Enzo misses Toritto. “It doesn’t change. I can still sit on the same rock that I sat on when I was nine years old.”
He also misses the way southern Italians talk to each other. “Being from Puglia, I miss the way we talk. Most people nowadays would think we are using rough language, offending people. But you say what you mean…and more!” Enzo pauses, “I miss the pure, relaxed way of talking. We are just honest with each other and it is funny.”
Growing up in Toritto infused Enzo with a love for the wildness of Puglia and of the Murgia, where there is so much diversity in the plant and animal life. Puglia is very unique, almost a country unto itself. “We have the cold from the north, the warm from Africa, air currents from Montenegro, so much fresh water of the Adriatic Sea,” he says. “Arugula grew wild on the foothills of the Murgia, wild herbs, broccoli rabe. Many vegetables originated there and are now cultivated.”
Unfortunately, the same cultivation that has increased availability of the wild vegetables has also changed their flavor. In the arid wild of Puglia, the plants learned to pull water from the air, which made their flavor more vibrant. Now irrigation has watered down their taste.
When Enzo first opened his restaurant, patrons expected the same dishes prepared in the same way as other Italian restaurants around Portland; but one taste and the difference became clear.
Southern Italian cuisine is decidedly distinct from mainstream Italian. There is another difference - the food is prepared fresh as it is ordered.
“The ravioli doesn’t come out of the freezer, the garlic isn’t chopped until you need it, the pasta is made when it is ordered,” says Enzo. “That is Puglia - everything at the moment. It is fresh, quick, flavorful.”
“It is a technique of understanding when you’re going to put the garlic inside, when you’re going to put in the onions, when you are going to add the mushrooms, whatever you are doing. You don’t just put everything together. Each one of them has to have their own flavor by the way you cook them.”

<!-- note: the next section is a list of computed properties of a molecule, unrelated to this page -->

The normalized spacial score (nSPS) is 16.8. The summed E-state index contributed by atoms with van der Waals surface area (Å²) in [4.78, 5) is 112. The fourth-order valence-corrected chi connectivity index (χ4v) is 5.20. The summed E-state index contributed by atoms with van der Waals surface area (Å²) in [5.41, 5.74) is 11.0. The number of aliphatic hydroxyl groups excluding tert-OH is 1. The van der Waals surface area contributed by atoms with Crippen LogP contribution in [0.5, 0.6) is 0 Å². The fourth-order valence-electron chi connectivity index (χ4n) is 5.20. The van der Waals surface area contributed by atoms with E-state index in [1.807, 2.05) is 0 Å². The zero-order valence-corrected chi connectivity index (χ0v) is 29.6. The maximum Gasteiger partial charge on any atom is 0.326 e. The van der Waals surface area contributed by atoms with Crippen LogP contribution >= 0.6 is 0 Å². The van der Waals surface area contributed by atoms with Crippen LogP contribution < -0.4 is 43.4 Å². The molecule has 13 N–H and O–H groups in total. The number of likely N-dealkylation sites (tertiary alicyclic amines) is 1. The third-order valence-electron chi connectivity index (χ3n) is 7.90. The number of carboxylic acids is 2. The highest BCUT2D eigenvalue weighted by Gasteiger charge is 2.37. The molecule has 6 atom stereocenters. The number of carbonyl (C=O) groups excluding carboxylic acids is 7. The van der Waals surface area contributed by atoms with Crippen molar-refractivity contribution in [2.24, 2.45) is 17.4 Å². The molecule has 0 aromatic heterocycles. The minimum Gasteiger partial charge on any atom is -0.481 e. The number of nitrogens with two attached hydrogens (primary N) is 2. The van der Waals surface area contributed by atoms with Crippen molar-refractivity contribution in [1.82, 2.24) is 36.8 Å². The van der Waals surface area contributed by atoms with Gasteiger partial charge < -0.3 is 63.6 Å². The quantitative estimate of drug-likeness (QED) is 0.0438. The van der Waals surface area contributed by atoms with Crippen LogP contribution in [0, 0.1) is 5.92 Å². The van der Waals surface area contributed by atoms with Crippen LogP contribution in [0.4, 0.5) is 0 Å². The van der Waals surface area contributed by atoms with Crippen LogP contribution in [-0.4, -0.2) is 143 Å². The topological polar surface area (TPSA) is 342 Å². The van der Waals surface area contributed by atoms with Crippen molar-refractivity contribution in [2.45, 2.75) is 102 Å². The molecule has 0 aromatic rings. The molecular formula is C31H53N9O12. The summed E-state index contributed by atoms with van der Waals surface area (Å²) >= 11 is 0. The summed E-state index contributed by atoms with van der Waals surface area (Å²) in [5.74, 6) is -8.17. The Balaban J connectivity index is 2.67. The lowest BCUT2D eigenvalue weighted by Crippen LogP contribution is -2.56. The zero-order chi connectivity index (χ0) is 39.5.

“In other words,” he continues, “Ingredients must be cooked in steps. When we cook shrimp – we eat a lot of those in Puglia – we cook the shrimp and then put them aside and add them back in when the rest of the dish is cooked. In this way, the shrimp taste like shrimp.”
Besides the set menu, Enzo’s also offers weekly specials and frequent dining events, featuring specific dishes paired with different wines. Most recently, the restaurant held a Polipo dinner, featuring octopus prepared in different ways, from antipasto to main course.
Enzo is well known for his handmade sausages and salami, and he still bakes lots of fresh bread every day. This author is particularly fond of the fresh Focaccia Barese.
In the past year, the restaurant has doubled in size, adding much needed event space. The new space has become a gathering place for live music, games, Italian conversation groups, Italian language lessons, and family celebrations. Thursday nights are movie nights, featuring films such as Mediterraneo, Cinema Paradiso, La Vita è Bella, Amarcord, Ciao Professore!, and other acclaimed Italian movies.
Enzo’s is also adding wine tastings twice a week. This is not the usual wine tasting of five or six different wines. Instead, instructor Rico Kaplan presents one grape variety at a time, highlighting regional differences. At the first two tastings, patrons sampled three different versions of Sangiovese, two from Puglia and one from Le Marche.
The added space will be like an Italian bar in southern Italy, where patrons spend together in conversation and laughter. This is Enzo’s dream. “You come in, you grab a bottle of wine or a glass of wine and a plate of antipasti, and you can enjoy your time in here.”